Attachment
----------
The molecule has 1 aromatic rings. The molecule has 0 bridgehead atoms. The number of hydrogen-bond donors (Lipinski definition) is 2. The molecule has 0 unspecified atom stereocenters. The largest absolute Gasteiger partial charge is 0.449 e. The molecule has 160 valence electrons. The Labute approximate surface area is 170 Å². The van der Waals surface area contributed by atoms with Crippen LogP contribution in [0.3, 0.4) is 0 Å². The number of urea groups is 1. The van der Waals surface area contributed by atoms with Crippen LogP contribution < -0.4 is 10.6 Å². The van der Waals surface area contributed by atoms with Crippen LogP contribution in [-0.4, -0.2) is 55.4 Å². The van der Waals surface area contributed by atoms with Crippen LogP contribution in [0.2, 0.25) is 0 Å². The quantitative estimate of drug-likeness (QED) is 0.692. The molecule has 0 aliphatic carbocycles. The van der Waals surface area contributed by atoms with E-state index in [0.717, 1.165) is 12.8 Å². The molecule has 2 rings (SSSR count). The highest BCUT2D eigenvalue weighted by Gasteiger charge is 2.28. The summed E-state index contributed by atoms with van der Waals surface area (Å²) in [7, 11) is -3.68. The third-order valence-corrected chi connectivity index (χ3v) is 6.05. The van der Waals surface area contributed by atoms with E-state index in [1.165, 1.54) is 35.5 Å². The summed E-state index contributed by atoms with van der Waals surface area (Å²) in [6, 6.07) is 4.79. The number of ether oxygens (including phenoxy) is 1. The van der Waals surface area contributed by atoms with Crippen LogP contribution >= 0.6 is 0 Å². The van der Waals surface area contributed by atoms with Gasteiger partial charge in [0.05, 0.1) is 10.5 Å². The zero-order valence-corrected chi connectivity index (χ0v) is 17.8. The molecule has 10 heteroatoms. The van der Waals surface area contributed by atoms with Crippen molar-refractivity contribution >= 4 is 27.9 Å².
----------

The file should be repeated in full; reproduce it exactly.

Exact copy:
The molecule has 1 aromatic rings. The molecule has 0 bridgehead atoms. The number of hydrogen-bond donors (Lipinski definition) is 2. The molecule has 0 unspecified atom stereocenters. The largest absolute Gasteiger partial charge is 0.449 e. The molecule has 160 valence electrons. The Labute approximate surface area is 170 Å². The van der Waals surface area contributed by atoms with Crippen LogP contribution in [0.3, 0.4) is 0 Å². The number of urea groups is 1. The van der Waals surface area contributed by atoms with Crippen LogP contribution < -0.4 is 10.6 Å². The van der Waals surface area contributed by atoms with Crippen LogP contribution in [-0.4, -0.2) is 55.4 Å². The van der Waals surface area contributed by atoms with Crippen LogP contribution in [0.2, 0.25) is 0 Å². The quantitative estimate of drug-likeness (QED) is 0.692. The molecule has 0 aliphatic carbocycles. The van der Waals surface area contributed by atoms with E-state index in [0.717, 1.165) is 12.8 Å². The molecule has 2 rings (SSSR count). The highest BCUT2D eigenvalue weighted by Gasteiger charge is 2.28. The summed E-state index contributed by atoms with van der Waals surface area (Å²) in [7, 11) is -3.68. The third-order valence-corrected chi connectivity index (χ3v) is 6.05. The van der Waals surface area contributed by atoms with E-state index in [1.165, 1.54) is 35.5 Å². The summed E-state index contributed by atoms with van der Waals surface area (Å²) in [6, 6.07) is 4.79. The number of ether oxygens (including phenoxy) is 1. The van der Waals surface area contributed by atoms with Crippen LogP contribution >= 0.6 is 0 Å². The van der Waals surface area contributed by atoms with Gasteiger partial charge in [0.05, 0.1) is 10.5 Å². The zero-order valence-corrected chi connectivity index (χ0v) is 17.8. The molecule has 10 heteroatoms. The van der Waals surface area contributed by atoms with Crippen molar-refractivity contribution >= 4 is 27.9 Å².